This 6-CD set captures Dietrich Fischer-Dieskau and Daniel Barenboim in some of their most significant recordings together and features the astonishingly beautiful and highly regarded lieder of Hugo Wolf.
This entertaining CD takes its name from a cantata, which forms one part of this recital devoted to the music of Georg Benda (1722-95), one of a distinguished family of Bohemian musicians who settled in Berlin in the 18th century and became part of the German enlightenment. Georg became Kapellmeister at Gotha in 1750 and gained widespread approval for his compositions and for his skill as a violinist, oboist and keyboard player. Mozart admired Benda’s music and carried two of his melodramas with him on his travels. Hyperion have put together a pretty record containing piano pieces (played here expertly on the fortepiano by Timothy Roberts), lieder and the above cantata for soprano or tenor by two of our best ‘chamber singers’ (which does not mean that they do not sing other genres, only that they excel in this kind of intimate sphere). It might be a good idea not to play the whole hour of music at one go but (say) to have half before dinner and half afterwards.
Although highly productive and respected in his lifetime as a composer of Lieder, Robert Franz (1815–92) has since become a peripheral figure in music history. One reason may be that he avoids dramatic contrasts and instead aims at an emotional ambiguity: ‘My representation of joy is always tinged with melancholy, whilst that of suffering is always accompanied by an exquisite sensation of losing oneself’, he once wrote to Liszt. As a consequence his music appeals to those who are able ‘to admire the nuances of a charcoal drawing without longing for the colours of a painting’, to quote from Georges Starobinski’s liner notes to this recording. As they began to explore the songs of Franz, Starobinski and the baritone Christian Immler were moved by their findings to devise a programme which includes 23 of the composer’s often quite brief songs. Using the poet Heinrich Heine as their guiding star, they present these – all Heine settings but from different opus groups – in the form of two ‘imagined’ song cycles.
Beethoven as a giant of the symphony and the sonata has somewhat overshadowed Beethoven as a creator of songs. On this varied and insightful recording, tenor Werner Güra performs a program featuring Adelaide and the first song cycle in history, An die ferne Geliebte, that proves Beethoven's lieder lacked neither appeal nor originality. Accompanist Christoph Berner plays a Streicher fortepiano of 1847 that is perfectly suited to both the songs and to his solo performance of the wonderful Bagatelles of Op.126.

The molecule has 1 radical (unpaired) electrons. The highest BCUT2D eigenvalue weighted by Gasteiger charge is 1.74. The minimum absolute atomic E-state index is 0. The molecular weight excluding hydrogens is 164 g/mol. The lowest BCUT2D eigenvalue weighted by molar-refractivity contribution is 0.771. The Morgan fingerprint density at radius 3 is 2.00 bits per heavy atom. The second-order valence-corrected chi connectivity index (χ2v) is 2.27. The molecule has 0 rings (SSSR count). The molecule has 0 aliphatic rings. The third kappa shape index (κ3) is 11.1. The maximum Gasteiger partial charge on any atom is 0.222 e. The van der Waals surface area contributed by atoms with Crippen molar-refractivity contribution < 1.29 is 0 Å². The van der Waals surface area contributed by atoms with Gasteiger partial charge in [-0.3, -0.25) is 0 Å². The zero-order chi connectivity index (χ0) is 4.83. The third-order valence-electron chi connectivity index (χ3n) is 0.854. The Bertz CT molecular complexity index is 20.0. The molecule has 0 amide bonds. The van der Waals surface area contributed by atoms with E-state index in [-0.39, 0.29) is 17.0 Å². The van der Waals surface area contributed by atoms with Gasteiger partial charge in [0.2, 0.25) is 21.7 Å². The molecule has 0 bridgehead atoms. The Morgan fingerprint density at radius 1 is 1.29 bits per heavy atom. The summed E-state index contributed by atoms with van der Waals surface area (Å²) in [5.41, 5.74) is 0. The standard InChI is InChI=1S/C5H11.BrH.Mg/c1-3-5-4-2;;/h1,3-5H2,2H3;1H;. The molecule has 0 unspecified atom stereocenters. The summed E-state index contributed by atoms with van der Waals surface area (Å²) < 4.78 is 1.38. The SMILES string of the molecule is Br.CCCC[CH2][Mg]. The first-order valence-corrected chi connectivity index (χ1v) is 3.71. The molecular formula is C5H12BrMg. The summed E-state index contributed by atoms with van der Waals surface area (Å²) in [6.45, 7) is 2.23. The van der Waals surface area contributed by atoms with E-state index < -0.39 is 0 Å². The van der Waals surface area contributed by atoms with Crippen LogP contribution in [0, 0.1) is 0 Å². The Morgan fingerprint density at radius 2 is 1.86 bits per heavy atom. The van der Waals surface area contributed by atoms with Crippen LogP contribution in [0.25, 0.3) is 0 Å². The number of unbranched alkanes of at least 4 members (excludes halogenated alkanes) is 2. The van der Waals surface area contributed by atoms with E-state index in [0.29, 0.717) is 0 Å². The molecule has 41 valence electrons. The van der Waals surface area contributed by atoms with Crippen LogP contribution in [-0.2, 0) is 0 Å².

"Glitzerndes Geschmeide aus feinsten vokalen Halbedelsteinen." ~KLASSIK heute
"Dass Prégardien zu den ganz großen lyrischen Tenören unserer Zeit gehört, ist seiner Interpretation durchweg anzumerken: Er überzeugt durch eine ungemein stimmungsvolle, technisch makellose Wiedergabe, er arbeitet mit feinsten Nuancen, die er bei souveräner Stimmbeherrschung in fast allen Lagen zur subtilen Ausleuchtung der Liedtexte anwendet… Gees erweist sich als sehr sensibler und aufmerksamer Begleiter, der mit weichem und doch sprechendem Anschlag die Stimmungen der Lieder zu erfassen und nachzuzeichnen versteht."
In all, nothing here is a landmark in the art of lieder singing, but anyone who fondly remembers Prey will find much to reminisce over.
Heinrich August Marschner was the most important composer of German opera between Weber and Wagner. To the extent that he is still remembered, it is largely for his operas Hans Heiling (1833), Der Vampyr (1828), and Der Templer und die Jüdin (1829), extremely popular in his lifetime. Marschner’s ability to depict supernatural horror by musical means is especially evident in the first two operas as well as in some of his ballads, such as "Die Monduhr". Next to his operas, Marschner's most significant musical contribution is to the Lied. The best of his works in this form are comparable with those by Carl Loewe.